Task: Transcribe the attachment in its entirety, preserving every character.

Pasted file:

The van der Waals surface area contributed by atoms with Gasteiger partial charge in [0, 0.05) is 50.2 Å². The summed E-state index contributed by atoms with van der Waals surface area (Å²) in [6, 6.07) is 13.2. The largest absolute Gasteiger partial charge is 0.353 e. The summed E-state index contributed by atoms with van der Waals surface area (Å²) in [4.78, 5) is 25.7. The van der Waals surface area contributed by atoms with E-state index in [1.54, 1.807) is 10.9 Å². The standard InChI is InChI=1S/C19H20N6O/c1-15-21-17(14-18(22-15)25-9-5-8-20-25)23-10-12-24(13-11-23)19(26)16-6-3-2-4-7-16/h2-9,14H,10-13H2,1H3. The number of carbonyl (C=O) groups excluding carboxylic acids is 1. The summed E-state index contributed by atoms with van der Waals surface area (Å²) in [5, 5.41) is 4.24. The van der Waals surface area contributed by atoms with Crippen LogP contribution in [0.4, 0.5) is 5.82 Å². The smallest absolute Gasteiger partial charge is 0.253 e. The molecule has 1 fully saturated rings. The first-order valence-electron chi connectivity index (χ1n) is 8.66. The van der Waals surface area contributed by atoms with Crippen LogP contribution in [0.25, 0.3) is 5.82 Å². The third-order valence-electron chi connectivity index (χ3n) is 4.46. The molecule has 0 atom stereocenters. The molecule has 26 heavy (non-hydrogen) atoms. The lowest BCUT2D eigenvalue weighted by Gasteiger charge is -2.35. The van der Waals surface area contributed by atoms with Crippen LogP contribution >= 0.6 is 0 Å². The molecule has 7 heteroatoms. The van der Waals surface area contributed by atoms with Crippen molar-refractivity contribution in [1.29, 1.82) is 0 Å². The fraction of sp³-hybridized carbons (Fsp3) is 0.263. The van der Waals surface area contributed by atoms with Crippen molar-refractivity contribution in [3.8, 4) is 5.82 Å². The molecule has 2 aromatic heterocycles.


The van der Waals surface area contributed by atoms with Gasteiger partial charge in [0, 0.05) is 50.2 Å². The summed E-state index contributed by atoms with van der Waals surface area (Å²) in [6, 6.07) is 13.2. The largest absolute Gasteiger partial charge is 0.353 e. The summed E-state index contributed by atoms with van der Waals surface area (Å²) in [4.78, 5) is 25.7. The van der Waals surface area contributed by atoms with E-state index in [1.54, 1.807) is 10.9 Å². The standard InChI is InChI=1S/C19H20N6O/c1-15-21-17(14-18(22-15)25-9-5-8-20-25)23-10-12-24(13-11-23)19(26)16-6-3-2-4-7-16/h2-9,14H,10-13H2,1H3. The number of carbonyl (C=O) groups excluding carboxylic acids is 1. The summed E-state index contributed by atoms with van der Waals surface area (Å²) in [5, 5.41) is 4.24. The van der Waals surface area contributed by atoms with Crippen LogP contribution in [0.4, 0.5) is 5.82 Å². The smallest absolute Gasteiger partial charge is 0.253 e. The molecule has 1 fully saturated rings. The first-order valence-electron chi connectivity index (χ1n) is 8.66. The van der Waals surface area contributed by atoms with Crippen LogP contribution in [0.25, 0.3) is 5.82 Å². The third-order valence-electron chi connectivity index (χ3n) is 4.46. The molecule has 0 atom stereocenters. The molecule has 26 heavy (non-hydrogen) atoms. The lowest BCUT2D eigenvalue weighted by Gasteiger charge is -2.35. The van der Waals surface area contributed by atoms with Crippen LogP contribution >= 0.6 is 0 Å². The molecule has 7 heteroatoms. The van der Waals surface area contributed by atoms with Crippen molar-refractivity contribution in [1.29, 1.82) is 0 Å². The fraction of sp³-hybridized carbons (Fsp3) is 0.263. The van der Waals surface area contributed by atoms with Crippen molar-refractivity contribution in [3.8, 4) is 5.82 Å². The molecule has 2 aromatic heterocycles.